By Alan Kraus
Conservation Program Manager, Cannon River Watershed Partnership
Imagine walking through our area forests without having to push through thick bushes of buckthorn. Imagine hiking through a prairie without seeing any six-foot-tall wild parsnip, an invasive plant that can give you severe rashes when you bump against it.
These are but a few of the goals that Great River Greening and the Minnesota DNR have for restoring four Wildlife Management Areas in the Cannon River Watershed. Wildlife management areas (WMAs) are part of Minnesota’s outdoor recreation system that have been established to protect lands and waters that have a high potential for wildlife production, public hunting, trapping, fishing, and other recreational activities.
Great River Greening (GRG) will soon be working with the Minnesota DNR to seed a new forest in a new 200-acre Wildlife Management Area, Sunktokeca Creek WMA, located northeast of Faribault. The Trust for Public Land (TPL) acquired the land for Sunktokeca Creek WMA with funding from Minnesota’s Outdoor Heritage Fund and conveyed it to the MN DNR to be managed as a WMA. Restoration plans include reseeding croplands to prairie and forest cover and improving some of the existing woodlands to remove invasive species and improve wildlife habitat. The timber stand improvement project envisions harvesting the mostly low grade trees, like box elder, currently populating the 31-acre stand, and then reseeding with oaks and other high-quality hardwoods.
“As a recent addition, Sunktokeca Creek WMA offers a unique opportunity for early planning and implementing restoration that will last for generations to come, “said Jeanine Vorland, Minnesota DNR Wildlife Manager.
Becca Tucker, GRG project manager, agrees. “These trees will add much needed habitat for wildlife in a part of Minnesota which had been mainly forested in the past.”
This project is part of a larger effort by TPL, GRG, the DNR and Cannon River Watershed Partnership to protect seasonally flooded wetlands, improve wildlife habitat, and open more outdoor recreation land to the public. Great River Greening, a St. Paul, MN based non-profit, has worked for over 20 years restoring land and water resources throughout Minnesota. With the help of local volunteers, their efforts to restore degraded forests and grasslands improves our outdoor recreation experiences, our economy and our drinking water. Vorland hopes to see the partnership with GRG continue and also expand to other WMAs in the Cannon River Watershed.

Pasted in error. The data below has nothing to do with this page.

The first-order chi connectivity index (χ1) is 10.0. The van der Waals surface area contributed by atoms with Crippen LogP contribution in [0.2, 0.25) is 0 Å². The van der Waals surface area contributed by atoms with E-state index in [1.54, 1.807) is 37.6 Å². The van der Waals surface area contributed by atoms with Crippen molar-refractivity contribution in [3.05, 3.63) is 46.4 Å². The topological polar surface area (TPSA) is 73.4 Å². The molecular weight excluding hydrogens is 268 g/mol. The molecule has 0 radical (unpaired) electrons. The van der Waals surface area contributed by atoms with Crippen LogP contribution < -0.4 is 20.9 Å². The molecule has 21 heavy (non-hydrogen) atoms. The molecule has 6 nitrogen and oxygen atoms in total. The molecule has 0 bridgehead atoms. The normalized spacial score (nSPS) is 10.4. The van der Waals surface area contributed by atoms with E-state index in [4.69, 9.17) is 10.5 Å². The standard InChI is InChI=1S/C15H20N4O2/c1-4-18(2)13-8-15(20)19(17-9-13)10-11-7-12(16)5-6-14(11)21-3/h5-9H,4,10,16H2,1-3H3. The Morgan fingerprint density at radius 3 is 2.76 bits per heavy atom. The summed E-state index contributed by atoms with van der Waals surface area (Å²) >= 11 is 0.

Steve Huckett, GRG director of conservation programs, said working with this partnership “gives GRG the opportunity to work across six counties in Greater Minnesota, with a focus on habitat restoration, improvement to water quality, and public engagement.”
The new Sunktokeca WMA will be open to the public for hiking, hunting, and fishing. It will also provide much needed habitat for non-game wildlife, insect pollinators like bees and butterflies, and songbirds providing many opportunities for hikers, hunters, and anglers. Funding for this project is provided from the Outdoor Heritage Fund to restore, protect, and enhance Minnesota’s wetlands, prairies, forests, and habitat for fish, game, and wildlife.
Are you interested in learning more about this habitat restoration project or in volunteering to help? Do you think about the legacy you could leave as a landowner? If you answer “yes” then please contact Alan Kraus, Conservation Program Manager for the Cannon River Watershed Partnership at “email@example.com“ or at 507-786-3913 for more information.